One other possibly dubious claim is that insureds will still save 35% because carriers are willing to reduce their price because the insurtech agent is so efficient. This claim may be true in some instances because reducing acquisition cost is a huge goal for carriers today. However, a 35% savings? Let’s do the math on this:

The industry average loss ratio has been 61% over the last five years. The average profit margin is around 10%, including investment income. Independent agents are paid an average of around 13%, including comp. So, no matter what an agent does, the most carriers can save is 13% by eliminating agency compensation. An argument may exist relative to some additional savings relative to frictional costs, but not enough. The carriers’ average total expense ratio is around 28% excluding LAE. If I remove the commission of 13%, that only leaves 15%. A 35% reduction in expenses is impossible.

Additionally, using a 61% loss ratio, and if the rate is 35% less, the loss ratio would be 96%, all else being equal. Even if all commissions are eliminated, the loss ratio is still 83%. An 83% loss ratio is not sustainable.

Now, maybe the quoted 35% savings is meant to mirror other disingenuous price saving advertising such as, “The average customer who switched saved $350!” That is an entirely pointless but quite effective ploy. Let’s say 1,000 people shopped that carrier’s site, and 990 stayed with their existing carrier. The remaining 10 saved an average of $350. The people who did not switch may have saved an average of $350 by not switching, so they did not switch! Only counting one side of a ledger is illegal in finance, and perhaps advertising rules should be revised along the same lines. Either way, advertising that carriers are offering lower rates when it is just a math gimmick is mixing and matching in a manner that is highly questionable.

A true 35% savings from the same carrier requires special filings by that carrier or the use of a special purpose PUP company with previously filed deviated rates. That is an awful lot of work for a startup agency that has so little commission they announce sales in total policy limits.

See also: 10 Tips for Moving Online in COVID World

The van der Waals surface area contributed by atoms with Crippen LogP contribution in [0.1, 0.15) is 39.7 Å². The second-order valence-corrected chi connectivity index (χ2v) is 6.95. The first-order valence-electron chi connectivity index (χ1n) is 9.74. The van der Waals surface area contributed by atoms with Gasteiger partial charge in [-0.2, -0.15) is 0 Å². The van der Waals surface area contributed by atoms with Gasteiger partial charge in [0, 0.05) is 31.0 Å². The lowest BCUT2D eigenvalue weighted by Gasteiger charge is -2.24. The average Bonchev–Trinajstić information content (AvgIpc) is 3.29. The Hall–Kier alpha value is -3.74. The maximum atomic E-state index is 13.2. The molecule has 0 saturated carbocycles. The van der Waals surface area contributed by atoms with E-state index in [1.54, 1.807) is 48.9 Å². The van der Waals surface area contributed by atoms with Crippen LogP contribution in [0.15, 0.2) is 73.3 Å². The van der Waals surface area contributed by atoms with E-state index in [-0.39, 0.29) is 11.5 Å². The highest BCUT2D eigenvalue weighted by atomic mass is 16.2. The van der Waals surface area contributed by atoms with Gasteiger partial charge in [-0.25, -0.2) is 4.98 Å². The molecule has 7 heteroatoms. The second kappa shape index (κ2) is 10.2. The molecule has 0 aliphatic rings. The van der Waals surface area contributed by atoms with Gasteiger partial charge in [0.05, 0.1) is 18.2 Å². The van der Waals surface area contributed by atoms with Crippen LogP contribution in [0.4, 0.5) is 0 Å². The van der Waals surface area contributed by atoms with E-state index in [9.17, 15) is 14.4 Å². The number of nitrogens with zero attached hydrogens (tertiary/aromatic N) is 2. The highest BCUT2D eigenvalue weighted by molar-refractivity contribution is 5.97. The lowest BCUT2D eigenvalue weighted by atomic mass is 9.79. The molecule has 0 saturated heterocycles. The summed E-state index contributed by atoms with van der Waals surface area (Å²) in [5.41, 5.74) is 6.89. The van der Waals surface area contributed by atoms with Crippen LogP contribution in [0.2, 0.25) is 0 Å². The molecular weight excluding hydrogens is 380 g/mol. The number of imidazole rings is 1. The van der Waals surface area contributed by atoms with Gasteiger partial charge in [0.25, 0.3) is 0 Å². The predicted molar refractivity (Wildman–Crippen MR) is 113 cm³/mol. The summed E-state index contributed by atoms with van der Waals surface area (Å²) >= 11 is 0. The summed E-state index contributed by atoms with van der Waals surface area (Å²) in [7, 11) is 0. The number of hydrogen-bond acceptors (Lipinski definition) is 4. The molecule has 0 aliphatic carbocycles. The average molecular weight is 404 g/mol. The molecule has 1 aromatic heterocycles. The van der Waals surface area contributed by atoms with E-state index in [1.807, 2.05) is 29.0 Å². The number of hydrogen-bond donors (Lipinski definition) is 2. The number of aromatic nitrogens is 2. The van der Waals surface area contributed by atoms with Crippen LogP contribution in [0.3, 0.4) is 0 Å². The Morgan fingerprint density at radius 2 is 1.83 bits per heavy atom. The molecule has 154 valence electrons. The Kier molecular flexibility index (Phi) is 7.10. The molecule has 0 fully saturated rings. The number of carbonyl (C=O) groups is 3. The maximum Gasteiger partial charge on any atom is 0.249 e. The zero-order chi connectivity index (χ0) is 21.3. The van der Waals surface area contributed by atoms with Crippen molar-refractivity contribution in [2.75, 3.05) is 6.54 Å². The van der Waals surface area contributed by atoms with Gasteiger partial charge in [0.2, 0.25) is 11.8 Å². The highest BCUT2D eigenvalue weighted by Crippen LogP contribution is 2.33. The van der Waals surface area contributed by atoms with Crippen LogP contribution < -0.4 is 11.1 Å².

Always check the math on claims like this startup’s. More importantly, sell the right coverages, educate your clients on how much coverage they actually need and show them you won’t sell coverages they do not need. Don’t let firms like this insurtech beat you.

You can find this article originally published here.

5 Hurdles to Insurtech Success

We like to joke that we started an insurtech because we wanted to make money as slowly as possible. It’s an exceedingly painful joke.

We were asked recently to discuss issues that insurtech companies face. We came up with five things that stand between insurtechs and success. Here they are, but, please note, your mileage may differ.

1) The math – All insurtechs have one super-challenging math equation to overcome –

Risk = Bad

Insurtech = Risk

Therefore, Insurtech = Bad

Insurtechs are busy trying to make themselves more inventive. Which only makes them riskier. As this equation shows us, that’s a bad thing. Much more attention needs to be paid to how insurtechs can de-risk themselves and make it easier for insurance professionals to rely on them.

2) Insurtechs are talking revolution to an industry that makes evolution look fast. Most insurtechs believe that they are going to revolutionize the insurance industry. Unfortunately for the revolutionizing insurtech, insurance has been around for 300 years without them and can probably be around for another 300 years without them. Insurance is an incremental improvement industry. It’s evolution over revolution.

3) Insurtechs don’t understand who they’re selling to. If you’ve never been to an insurtech pitch-fest, it’s filled with T-shirt and torn jeans entrepreneurs pitching to suit-and-tie-wearing insurance executives. We’re not saying that the insurtechs should be wearing suits, but a nice pair of pants and a coat wouldn’t hurt you. And we’re not even broaching the subject of industry knowledge here.

See also: Insurtechs Are Specializing  

4) Insurance companies are slow. When an insurance company talks about doing something this year, the earth will revolve three times around the sun before that something happens. They’re called insurance-years. They’re like dog-years but in reverse. Insurtechs have to plan for their first real sale being three years away, not three months. Blaming carriers for their slow sales cycles means you haven’t prepared properly.

5) Even the best mousetrap will not cause insurers to beat a path to your door. Insurance companies and the law of large numbers work together very well to make money. It’s very hard to break through the status quo, even with the latest and greatest whatever-it-is. Insurance employees aren’t normally rewarded for taking chances on something unproven. This lack of urgency to do something different can kill your insurtech.

Success IS possible in insurtech! Between new data, new processes and interesting technologies, insurtechs ARE winning. By understanding some of the hurdles you’ll face before achieving success, you might be able to shave some time off one of the most daunting sales challenges ever invented – selling to the insurance industry. Good luck, and we’ll see you in the marketplace!